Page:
7 years, 1 month ago
Ralph Peters is sanguine concerning Iraq. Daniel Pipes is much less so. I tend towards bleak outlooks, but am waiting on either of the very good analysts at Iraq the Model to weigh in, or Nibras Kazimi at Talisman Gate (with whom I have had knock down, drag out fights). Several things are clear at this point. It is clear that there is a lot of confusion. It is clear that Ahmad Chalabi is a sniveling lackey and treacherous scumbag who has empowered Iran and hurt Iraqi unity by causing the dissociation of its sects. I have complained long and loudly concerning the Status of Forces Agreement and what it has done to U.S. power in the region. We have spent too much blood and treasure to give up so much authority and allow the criminalization of so many Sunnis who participated in the sons of Iraq program to defeat al Qaeda. ITM weighed in on the exclusion of so many Sunnis from elections and concluded that it has as its basis sectarianism.
More troubling still, this sectarian violence is still going on.
Hunkered down in a community outside Baghdad, Raad Ali watched the national elections Sunday in anonymity. No one bothers him here. Strangers think he is just another displaced Iraqi from the capital.
The days are long, and he misses his wife and children.
He believes that the election results could mean either his return home or exile, far from his loved ones.
With his button-down shirts, slacks and habitual smile, Ali looks like an unassuming civil servant or eager salesman growing into a chubby middle age. The only sign of worry is his five o’clock shadow.
A little over two years ago, he was shaking U.S. Army Gen. Ray Odierno’s hand in his old neighborhood, Ghazaliya, where Ali commanded one of the first Baghdad branches of a Sunni paramilitary movement that helped restore calm to Baghdad. Now Iraqi security forces are hunting him, despite the fact that he took on the Mahdi Army and Al Qaeda in Iraq in his west Baghdad neighborhood.
Ali prays that the national elections will solve his problems. If Iyad Allawi wins, he thinks there would be a place for him in his country. If Nouri Maliki or another Shiite Islamist wins, he believes the harassment will never stop. It would only be a matter of time before he was jailed and separated from his family forever.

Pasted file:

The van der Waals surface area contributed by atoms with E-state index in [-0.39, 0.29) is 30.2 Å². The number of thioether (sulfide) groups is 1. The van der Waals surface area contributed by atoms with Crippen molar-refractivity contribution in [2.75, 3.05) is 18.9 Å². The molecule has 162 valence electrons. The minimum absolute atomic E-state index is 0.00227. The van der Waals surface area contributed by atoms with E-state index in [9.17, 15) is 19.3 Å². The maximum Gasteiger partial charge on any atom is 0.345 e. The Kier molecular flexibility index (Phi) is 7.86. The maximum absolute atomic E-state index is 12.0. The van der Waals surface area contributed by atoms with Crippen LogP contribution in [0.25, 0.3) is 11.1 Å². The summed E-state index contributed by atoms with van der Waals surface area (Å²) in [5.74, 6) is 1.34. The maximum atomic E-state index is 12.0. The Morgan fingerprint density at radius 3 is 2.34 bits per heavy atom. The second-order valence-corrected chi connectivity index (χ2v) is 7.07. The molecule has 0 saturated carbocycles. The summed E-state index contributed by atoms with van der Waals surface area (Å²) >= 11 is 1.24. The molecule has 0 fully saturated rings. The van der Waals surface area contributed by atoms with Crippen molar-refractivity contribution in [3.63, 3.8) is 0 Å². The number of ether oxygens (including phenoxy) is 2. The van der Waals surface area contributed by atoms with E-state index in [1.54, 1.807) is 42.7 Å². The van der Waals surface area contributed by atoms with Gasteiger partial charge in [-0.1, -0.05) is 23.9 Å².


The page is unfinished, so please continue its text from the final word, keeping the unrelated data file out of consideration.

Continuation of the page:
“If Allawi doesn’t win, the future is dark,” he said. “They will target everyone.”
Having allowed such a situation to obtain is not only bad for Iraq (and to say that Maliki is bad for Iraq is redundant). It is also bad for U.S. power and force projection. God help us if we ever have to go back to Iraq, or if the tribal leaders in Afghanistan see how we have deserted the Sunnis. We have no staying power, no stomach for enforcing deals we have struck. We are in such felt-need for legitimacy in our campaigns that we are willing to allow Iraq to stipulate the conditions of the SOFA when the U.N. approvals expire. To have a picture of General Odierno shaking the hand Raad Ali in 2008 while he is being hunted now is more than embarrassing. It’s belittling to the most powerful nation on earth – which is also still engaged in counterinsurgency campaigns across the globe.
I have the utmost respect for General Odierno and his son who lost his arm fighting in Iraq. I have difficulty mustering such respect for the politicians who agreed to the Status of Forces Agreement or timeline for withdrawal, or who refused to take Iran on in the regional war that it declared against the U.S. This picture is worth a thousand words, and it makes me sick.